Crossville Chronicle, Crossville, TN

Glade Sun

May 29, 2013

SCOUT REPORT: How to thank a veteran

CROSSVILLE — I spent all day on Memorial Day trying to find an answer for a question that was bouncing around in the back of my mind. Earlier that morning, a friend of mine had sent me a text message that read “Thank you for your service to our country, Clint.” For some reason I found it difficult to formulate a response; perhaps because it was a personalized sentiment rather than one that was obviously sent to multiple recipients. I wanted to respond in kind to his sincere gratitude.

A product of our current wars is that it has once again become popular to thank veterans. As the heroes from Viet Nam know all to well, that was not always the case. Not to sound flippant or ungrateful for these shows of gratitude, but most of the time it seems like people are paying lip service rather than respect.

It’s important to thank soldiers because it helps them make it through long and lonely deployments. It’s important to thank veterans to show they haven’t been forgotten. Still, I always find it a little awkward when someone thanks me for my military service. It usually catches me off guard because I never expect it. I’m sure fellow veterans can relate. I mean, what do you say to that? “You’re welcome” doesn’t capture the spirit by which we serve. While I can’t speak for everyone, I think I speak for most when I say we didn’t do it for the praise. We didn’t do it just to get the GI Bill. We didn’t do it for the cool uniforms, or to get medals. We chose to serve because we believe so deeply in what our country was founded upon that we would lay down our lives to perpetuate that way of life. It is truly an honor to be a vanguard of freedom, and for those who pay the ultimate price the only gratitude sufficient is to sustain the legacy they fought for.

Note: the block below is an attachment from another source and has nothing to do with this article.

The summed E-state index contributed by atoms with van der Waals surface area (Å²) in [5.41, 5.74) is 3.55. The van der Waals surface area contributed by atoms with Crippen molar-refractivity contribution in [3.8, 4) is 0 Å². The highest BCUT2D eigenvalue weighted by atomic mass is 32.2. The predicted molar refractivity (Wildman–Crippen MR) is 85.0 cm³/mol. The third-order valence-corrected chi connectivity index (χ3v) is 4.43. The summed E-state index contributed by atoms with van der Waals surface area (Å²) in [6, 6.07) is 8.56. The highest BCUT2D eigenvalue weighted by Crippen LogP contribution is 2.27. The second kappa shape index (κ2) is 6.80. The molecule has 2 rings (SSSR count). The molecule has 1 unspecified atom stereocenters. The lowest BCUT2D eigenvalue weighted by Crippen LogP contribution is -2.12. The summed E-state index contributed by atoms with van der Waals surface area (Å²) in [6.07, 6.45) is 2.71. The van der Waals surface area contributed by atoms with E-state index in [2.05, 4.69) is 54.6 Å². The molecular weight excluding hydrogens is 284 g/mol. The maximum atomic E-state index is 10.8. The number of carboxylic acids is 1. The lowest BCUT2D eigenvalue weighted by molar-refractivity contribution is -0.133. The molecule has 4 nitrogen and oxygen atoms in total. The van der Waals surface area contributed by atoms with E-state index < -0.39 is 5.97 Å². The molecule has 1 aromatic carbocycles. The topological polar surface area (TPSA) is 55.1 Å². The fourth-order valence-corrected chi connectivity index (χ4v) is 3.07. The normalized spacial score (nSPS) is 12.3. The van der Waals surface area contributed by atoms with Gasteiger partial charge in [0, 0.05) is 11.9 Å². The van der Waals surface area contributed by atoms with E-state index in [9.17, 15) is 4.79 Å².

When I thank veterans from previous wars, I see that same awkward reaction as in myself. The older guys tend to just give a thoughtful nod, which seems to me to be the best response, though doing so via text message is impossible. I find it to be the most appropriate response because, even though I’ve been in combat, I don’t know what they personally experienced, the sacrifices they made, the friends they lost, the terrible things they’ll never forget, their scars that have yet to heal – whether they be emotional or hidden under their clothes. Despite my own experiences, it’s very difficult to properly convey gratitude to someone without really understanding what they’ve done.

When someone thanks me I usually react instinctively by saying “Thank you” with a high inflection on the “you,” but I always feel like the meaning of that response gets lost upon them. They must leave thinking “What is he thanking me for?” I thank them because they care enough to show appreciation and hope that means they care enough to protect what we’ve fought for through the political process. Though, to be honest, sometimes it bothers me because I see evidence that the American people don’t care anymore. How can you thank a soldier or veteran and then not vote? What are you thanking them for? I hear people say “I support the troops but I don’t support the cause.” The cause, for an American soldier, has always been freedom. But we’ve lost more freedom from elections than we ever have on any battlefield.

The best way to thank us is not only to exercise your right to vote, but to do so wisely. Don’t just go by campaign slogans, headlines or rhetoric. Do your research. Educate yourself in politics. Vote for liberty, not “free” stuff. Voting is the fundamental right from which all others stem and blossom. Apathetically surrendering the freedoms we fought for by allowing our government to become tyrannical is an insult worse than death.

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